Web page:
The Unpleasant Conversation

by Nan Zhong

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Vicky Dong is a photographer I have interviewed for almost four months. Last week, I borrowed her artwork to bring to a photography class at school.

Vicky’s photos are about Taoism, a kind of traditional Chinese Philosophy, meditative and environmental friendly. Indeed, I didn’t expect that the classmate, the TA, or even the instructor would understand her idea. But I still would love to show something new to them. “Maybe they will get interested,” I thought.

The reality always slapped my face harshly. Not a surprise, but still hurt a little.

“I know what Taoism is, but I don’t think she present her idea very well,” the TA said. As for rest of the class members, no one showed even a little interest to these photos, including the instructor. One of Vicky’s photos I borrowed, is an abstract version of the symbol of Taoism, Tai Ji. And this one seems the most controversial one.

“Of course I’ve seen the Tai Ji symbol, but this is absolutely not the Tai Ji symbol.” The TA, again.

“This is the abstractive one, the green part going down, the white part going up, they’re ready to contain each other, that is the spirit of Tai Ji.” I explained.

“Still don’t get it.”

“So please try to! This is a school, the place people get some new knowledge. And this is absolutely the new knowledge to you!” That is the last words I said in the class that day. But, that isn’t the most unpleasant conversation that day.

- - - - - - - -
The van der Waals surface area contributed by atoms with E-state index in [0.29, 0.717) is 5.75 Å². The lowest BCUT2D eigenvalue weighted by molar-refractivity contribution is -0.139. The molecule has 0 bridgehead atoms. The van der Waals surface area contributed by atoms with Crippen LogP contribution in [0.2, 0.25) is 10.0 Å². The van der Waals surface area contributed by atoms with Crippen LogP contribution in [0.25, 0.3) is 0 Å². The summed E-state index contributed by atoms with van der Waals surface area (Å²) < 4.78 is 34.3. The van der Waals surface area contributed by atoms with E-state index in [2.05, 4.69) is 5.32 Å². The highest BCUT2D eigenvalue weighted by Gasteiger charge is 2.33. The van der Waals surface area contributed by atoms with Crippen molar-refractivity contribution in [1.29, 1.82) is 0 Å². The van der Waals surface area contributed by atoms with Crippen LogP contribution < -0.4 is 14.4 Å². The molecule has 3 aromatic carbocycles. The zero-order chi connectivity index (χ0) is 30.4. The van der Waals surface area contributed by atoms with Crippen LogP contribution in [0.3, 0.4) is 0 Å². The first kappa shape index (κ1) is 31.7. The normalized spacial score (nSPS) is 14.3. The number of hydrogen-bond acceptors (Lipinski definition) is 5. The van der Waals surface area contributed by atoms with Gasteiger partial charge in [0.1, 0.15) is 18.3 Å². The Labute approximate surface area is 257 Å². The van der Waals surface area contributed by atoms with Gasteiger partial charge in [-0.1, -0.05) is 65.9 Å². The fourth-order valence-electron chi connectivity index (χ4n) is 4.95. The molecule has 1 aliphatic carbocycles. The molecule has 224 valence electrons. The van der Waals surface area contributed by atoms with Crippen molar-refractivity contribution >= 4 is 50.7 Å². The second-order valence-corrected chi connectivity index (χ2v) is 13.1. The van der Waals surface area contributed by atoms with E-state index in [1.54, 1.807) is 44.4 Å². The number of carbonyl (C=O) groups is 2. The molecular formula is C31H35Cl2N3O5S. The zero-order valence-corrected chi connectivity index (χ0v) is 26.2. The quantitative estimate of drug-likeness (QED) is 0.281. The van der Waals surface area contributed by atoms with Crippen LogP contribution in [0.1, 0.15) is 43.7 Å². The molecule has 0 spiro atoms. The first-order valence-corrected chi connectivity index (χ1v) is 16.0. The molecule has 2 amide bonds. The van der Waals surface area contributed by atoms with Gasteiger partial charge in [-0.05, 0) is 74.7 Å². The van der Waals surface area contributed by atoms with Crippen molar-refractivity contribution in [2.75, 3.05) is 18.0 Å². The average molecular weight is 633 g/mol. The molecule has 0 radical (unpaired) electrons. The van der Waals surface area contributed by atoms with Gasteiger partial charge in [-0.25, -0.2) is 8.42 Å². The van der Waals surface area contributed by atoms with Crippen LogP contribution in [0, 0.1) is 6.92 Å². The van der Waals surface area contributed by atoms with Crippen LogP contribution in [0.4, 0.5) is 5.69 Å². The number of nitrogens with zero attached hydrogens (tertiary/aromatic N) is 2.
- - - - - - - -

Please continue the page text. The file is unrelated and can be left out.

After class, I rushed to home, Skyped with Vicky, gave her the feedback,

“Maybe you should make it more understandable? The Tai Ji one is too obscure for the Westerners. After all, they aren’t familiar with our culture.” The reason I said this, is Vicky said she always want to push her works into the international art market.

“Whatever, I don’t care. How’s your day today?” This is the only reaction of Vicky, after she get my feedback. And that is the most unpleasant conversation that day, actually.

I always joke around, “Chinese people are everywhere.” And that’s true. Here, in U.S., I can see people like me, with the black hair, black eyes, are everywhere on the street. And indeed, in China, I can also see people in any skin color, too, besides yellow. They said this is a great time, because every kind of cultures are integrating now.

“Really?” I want to ask, since I found that, they just refused to understand each other.

  • by Nan Zhong

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